• FORTH on an embedded board with 808x / Z80 / 6502 CPU.

Primitive Classical, on the Target

  • The FORTH system boots on the target.
  • The target provides an editor for creating & editing source code.
    • Either the target has a keyboard input and video output, or the target is connected to a serial terminal of a host.
  • The assembler is integrated part of the FORTH system on the target.
  • New words may be implemented immediately.
  • FORTH definitions may be edited in the dictionary on the fly, rather than using “Screens” as most Forths of that era did. I.e. there is no saving of “Screens”. By this, source code was not stored, but immediately converted to “Block Code”, which could be re-edited. Remember that there was just 1 KByte of RAM!
  • No CVS.
  • Saving of the the code ( new words, the application ) on an external serial storage medium, i.e. cassette recorder tape.
  • Example:
    • FORTH on the personal computer “Jupiter ACE” / “Jupiter Ace 4000”.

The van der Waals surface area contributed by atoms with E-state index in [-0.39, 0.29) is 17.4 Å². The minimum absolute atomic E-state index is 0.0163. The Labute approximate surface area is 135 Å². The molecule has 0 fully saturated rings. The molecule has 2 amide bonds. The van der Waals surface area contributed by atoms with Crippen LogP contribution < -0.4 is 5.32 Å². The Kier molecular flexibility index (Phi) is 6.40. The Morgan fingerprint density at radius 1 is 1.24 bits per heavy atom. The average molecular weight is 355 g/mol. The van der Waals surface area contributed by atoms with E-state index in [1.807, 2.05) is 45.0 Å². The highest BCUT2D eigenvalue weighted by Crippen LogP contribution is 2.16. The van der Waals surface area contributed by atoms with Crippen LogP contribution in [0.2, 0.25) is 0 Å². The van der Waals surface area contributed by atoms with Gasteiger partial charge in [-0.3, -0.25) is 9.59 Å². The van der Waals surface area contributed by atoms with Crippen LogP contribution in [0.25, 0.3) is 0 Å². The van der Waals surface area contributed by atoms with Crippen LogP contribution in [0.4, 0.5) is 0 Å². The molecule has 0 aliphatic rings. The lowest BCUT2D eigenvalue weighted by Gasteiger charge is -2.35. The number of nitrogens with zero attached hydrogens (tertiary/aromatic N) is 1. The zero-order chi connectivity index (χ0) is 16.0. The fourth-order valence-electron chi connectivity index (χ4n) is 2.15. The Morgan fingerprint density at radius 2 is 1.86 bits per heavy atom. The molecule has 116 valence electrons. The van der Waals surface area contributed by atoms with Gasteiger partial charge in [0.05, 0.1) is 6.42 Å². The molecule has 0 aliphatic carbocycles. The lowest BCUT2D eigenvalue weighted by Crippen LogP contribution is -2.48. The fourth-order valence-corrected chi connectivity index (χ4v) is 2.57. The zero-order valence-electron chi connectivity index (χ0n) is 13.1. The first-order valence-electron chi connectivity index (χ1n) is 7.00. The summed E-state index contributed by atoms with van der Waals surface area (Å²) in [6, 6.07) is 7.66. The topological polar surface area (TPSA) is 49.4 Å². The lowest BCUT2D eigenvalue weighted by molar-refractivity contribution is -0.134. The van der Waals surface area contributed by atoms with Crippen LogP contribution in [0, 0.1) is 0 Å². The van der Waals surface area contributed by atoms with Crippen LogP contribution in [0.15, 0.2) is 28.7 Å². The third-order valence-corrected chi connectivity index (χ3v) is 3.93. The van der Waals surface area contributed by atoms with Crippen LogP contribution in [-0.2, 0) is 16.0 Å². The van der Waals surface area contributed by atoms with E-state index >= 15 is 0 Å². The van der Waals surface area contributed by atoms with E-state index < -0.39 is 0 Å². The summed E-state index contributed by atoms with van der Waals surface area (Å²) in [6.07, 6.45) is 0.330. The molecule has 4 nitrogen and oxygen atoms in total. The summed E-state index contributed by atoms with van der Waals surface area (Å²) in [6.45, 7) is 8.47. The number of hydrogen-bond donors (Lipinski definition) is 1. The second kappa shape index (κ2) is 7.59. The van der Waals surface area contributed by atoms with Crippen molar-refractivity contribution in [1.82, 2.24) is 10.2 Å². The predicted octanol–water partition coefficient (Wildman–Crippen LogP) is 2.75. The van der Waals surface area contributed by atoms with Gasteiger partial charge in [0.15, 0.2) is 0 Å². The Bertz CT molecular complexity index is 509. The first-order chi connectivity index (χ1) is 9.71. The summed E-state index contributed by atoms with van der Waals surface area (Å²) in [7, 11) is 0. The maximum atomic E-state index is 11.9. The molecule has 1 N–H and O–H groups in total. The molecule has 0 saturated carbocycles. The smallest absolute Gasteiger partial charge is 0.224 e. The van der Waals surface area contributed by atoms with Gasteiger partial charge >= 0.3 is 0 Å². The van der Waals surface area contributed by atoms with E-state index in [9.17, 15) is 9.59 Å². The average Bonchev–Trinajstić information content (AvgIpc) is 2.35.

• FORTH on the personal computer “JU+TE-FORTH-System”.

Modern & Advanced Classical, on the Target

  • An operating system system ( or the FORTH system ) boots on the target.
  • Either the target has a keyboard input and video output, or the target is connected to a serial terminal ( on a host ).
  • The target provides an editor for creating & editing source code.
  • The assembler is integrated part of the FORTH system on the target. So mostly the assembler is no independant executable application. I.e. even if there is an operating system like MSDOS, the assembler ist mostly not an executable file on the file system.
  • New words may be implemented and made permanent immediately.
  • Typically no CVS.
  • Saving of the source code and the code ( new words, the application ) on the target.
    1. By a 16 line x 64 character / line block system. It is not transparent to the user, how this block data is stored.
      1. In files on a file system. Today, most forths load just plain text files.
      2. As raw data on a storage media, e.g. sectors on a floppy disk. Implemented in FORTH systems of the 1970th and early 1980th - This is a feature from the past which made it easy to get started, e.g. on a target with floppy disks, but without affordable operating system, e.g. on CP/M hardware without expensive CP/M license.
    2. On a file system, FORTH sources as text files, FORTH binaries as binary files.
  • Examples:
    • FORTH on the CP/M, Apple II+, MSDOS platforms with disk drives, ESP32forth with on-board SPIFFS file system.